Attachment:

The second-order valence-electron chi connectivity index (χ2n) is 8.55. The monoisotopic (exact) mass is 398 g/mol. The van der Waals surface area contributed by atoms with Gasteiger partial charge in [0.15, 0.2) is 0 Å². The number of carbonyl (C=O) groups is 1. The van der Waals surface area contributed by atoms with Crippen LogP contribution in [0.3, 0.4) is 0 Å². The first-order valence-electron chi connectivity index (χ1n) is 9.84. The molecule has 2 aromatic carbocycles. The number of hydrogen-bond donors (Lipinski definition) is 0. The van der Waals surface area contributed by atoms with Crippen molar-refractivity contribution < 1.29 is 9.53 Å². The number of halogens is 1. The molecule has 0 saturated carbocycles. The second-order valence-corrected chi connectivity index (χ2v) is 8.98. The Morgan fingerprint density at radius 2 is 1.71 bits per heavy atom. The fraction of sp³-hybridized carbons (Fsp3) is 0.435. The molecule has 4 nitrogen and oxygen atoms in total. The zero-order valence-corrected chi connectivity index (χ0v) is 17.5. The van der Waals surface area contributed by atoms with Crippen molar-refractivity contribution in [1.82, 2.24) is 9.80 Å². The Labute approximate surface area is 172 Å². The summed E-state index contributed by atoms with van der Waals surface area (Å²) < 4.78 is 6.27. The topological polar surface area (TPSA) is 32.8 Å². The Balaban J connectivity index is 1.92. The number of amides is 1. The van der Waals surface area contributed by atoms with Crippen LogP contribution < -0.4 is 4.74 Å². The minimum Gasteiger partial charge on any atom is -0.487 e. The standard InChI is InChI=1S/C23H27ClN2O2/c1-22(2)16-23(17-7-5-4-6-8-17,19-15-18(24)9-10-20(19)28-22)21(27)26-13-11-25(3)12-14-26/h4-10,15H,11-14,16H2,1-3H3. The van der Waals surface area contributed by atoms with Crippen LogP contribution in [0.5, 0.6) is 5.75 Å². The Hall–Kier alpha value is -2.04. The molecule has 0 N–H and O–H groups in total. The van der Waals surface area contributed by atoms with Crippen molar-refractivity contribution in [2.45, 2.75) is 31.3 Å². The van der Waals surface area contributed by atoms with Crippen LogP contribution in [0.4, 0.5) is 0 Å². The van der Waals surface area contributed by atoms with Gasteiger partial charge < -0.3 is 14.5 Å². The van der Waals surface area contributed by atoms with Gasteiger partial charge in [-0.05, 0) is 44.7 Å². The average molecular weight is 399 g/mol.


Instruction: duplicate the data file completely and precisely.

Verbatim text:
The second-order valence-electron chi connectivity index (χ2n) is 8.55. The monoisotopic (exact) mass is 398 g/mol. The van der Waals surface area contributed by atoms with Gasteiger partial charge in [0.15, 0.2) is 0 Å². The number of carbonyl (C=O) groups is 1. The van der Waals surface area contributed by atoms with Crippen LogP contribution in [0.3, 0.4) is 0 Å². The first-order valence-electron chi connectivity index (χ1n) is 9.84. The molecule has 2 aromatic carbocycles. The number of hydrogen-bond donors (Lipinski definition) is 0. The van der Waals surface area contributed by atoms with Crippen molar-refractivity contribution < 1.29 is 9.53 Å². The number of halogens is 1. The molecule has 0 saturated carbocycles. The second-order valence-corrected chi connectivity index (χ2v) is 8.98. The Morgan fingerprint density at radius 2 is 1.71 bits per heavy atom. The fraction of sp³-hybridized carbons (Fsp3) is 0.435. The molecule has 4 nitrogen and oxygen atoms in total. The zero-order valence-corrected chi connectivity index (χ0v) is 17.5. The van der Waals surface area contributed by atoms with Crippen molar-refractivity contribution in [1.82, 2.24) is 9.80 Å². The Labute approximate surface area is 172 Å². The summed E-state index contributed by atoms with van der Waals surface area (Å²) < 4.78 is 6.27. The topological polar surface area (TPSA) is 32.8 Å². The Balaban J connectivity index is 1.92. The number of amides is 1. The van der Waals surface area contributed by atoms with Crippen LogP contribution < -0.4 is 4.74 Å². The minimum Gasteiger partial charge on any atom is -0.487 e. The standard InChI is InChI=1S/C23H27ClN2O2/c1-22(2)16-23(17-7-5-4-6-8-17,19-15-18(24)9-10-20(19)28-22)21(27)26-13-11-25(3)12-14-26/h4-10,15H,11-14,16H2,1-3H3. The van der Waals surface area contributed by atoms with Crippen LogP contribution in [0.5, 0.6) is 5.75 Å². The Hall–Kier alpha value is -2.04. The molecule has 0 N–H and O–H groups in total. The van der Waals surface area contributed by atoms with Crippen molar-refractivity contribution in [2.45, 2.75) is 31.3 Å². The van der Waals surface area contributed by atoms with Crippen LogP contribution in [0.4, 0.5) is 0 Å². The van der Waals surface area contributed by atoms with Gasteiger partial charge < -0.3 is 14.5 Å². The van der Waals surface area contributed by atoms with Gasteiger partial charge in [-0.05, 0) is 44.7 Å². The average molecular weight is 399 g/mol.